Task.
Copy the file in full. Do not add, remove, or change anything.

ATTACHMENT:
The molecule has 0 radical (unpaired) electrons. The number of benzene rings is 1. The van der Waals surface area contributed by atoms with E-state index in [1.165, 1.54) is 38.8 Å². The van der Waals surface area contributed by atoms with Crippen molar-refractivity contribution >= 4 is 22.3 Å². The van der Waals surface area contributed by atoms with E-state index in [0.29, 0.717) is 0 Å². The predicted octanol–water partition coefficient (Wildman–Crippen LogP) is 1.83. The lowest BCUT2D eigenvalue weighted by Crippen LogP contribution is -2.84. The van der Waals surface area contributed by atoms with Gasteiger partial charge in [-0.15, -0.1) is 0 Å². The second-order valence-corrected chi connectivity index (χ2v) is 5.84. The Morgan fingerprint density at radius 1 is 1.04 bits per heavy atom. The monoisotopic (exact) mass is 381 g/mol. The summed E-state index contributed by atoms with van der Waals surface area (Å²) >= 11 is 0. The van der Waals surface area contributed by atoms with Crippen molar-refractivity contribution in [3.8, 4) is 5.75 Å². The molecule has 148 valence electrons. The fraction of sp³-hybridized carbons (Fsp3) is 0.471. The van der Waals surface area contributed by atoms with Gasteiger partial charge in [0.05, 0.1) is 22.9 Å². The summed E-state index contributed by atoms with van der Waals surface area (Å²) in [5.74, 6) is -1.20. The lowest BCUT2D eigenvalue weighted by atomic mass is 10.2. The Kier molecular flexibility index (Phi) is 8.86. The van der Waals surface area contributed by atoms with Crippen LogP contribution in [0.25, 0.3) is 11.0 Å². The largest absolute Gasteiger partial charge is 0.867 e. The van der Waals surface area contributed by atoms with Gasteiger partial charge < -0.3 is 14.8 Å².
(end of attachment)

The molecule has 0 radical (unpaired) electrons. The number of benzene rings is 1. The van der Waals surface area contributed by atoms with E-state index in [1.165, 1.54) is 38.8 Å². The van der Waals surface area contributed by atoms with Crippen molar-refractivity contribution >= 4 is 22.3 Å². The van der Waals surface area contributed by atoms with E-state index in [0.29, 0.717) is 0 Å². The predicted octanol–water partition coefficient (Wildman–Crippen LogP) is 1.83. The lowest BCUT2D eigenvalue weighted by Crippen LogP contribution is -2.84. The van der Waals surface area contributed by atoms with Gasteiger partial charge in [-0.15, -0.1) is 0 Å². The second-order valence-corrected chi connectivity index (χ2v) is 5.84. The Morgan fingerprint density at radius 1 is 1.04 bits per heavy atom. The monoisotopic (exact) mass is 381 g/mol. The summed E-state index contributed by atoms with van der Waals surface area (Å²) >= 11 is 0. The van der Waals surface area contributed by atoms with Crippen molar-refractivity contribution in [3.8, 4) is 5.75 Å². The molecule has 148 valence electrons. The fraction of sp³-hybridized carbons (Fsp3) is 0.471. The van der Waals surface area contributed by atoms with Gasteiger partial charge in [0.05, 0.1) is 22.9 Å². The summed E-state index contributed by atoms with van der Waals surface area (Å²) in [5.74, 6) is -1.20. The lowest BCUT2D eigenvalue weighted by atomic mass is 10.2. The Kier molecular flexibility index (Phi) is 8.86. The van der Waals surface area contributed by atoms with Crippen LogP contribution in [0.25, 0.3) is 11.0 Å². The largest absolute Gasteiger partial charge is 0.867 e. The van der Waals surface area contributed by atoms with Gasteiger partial charge < -0.3 is 14.8 Å².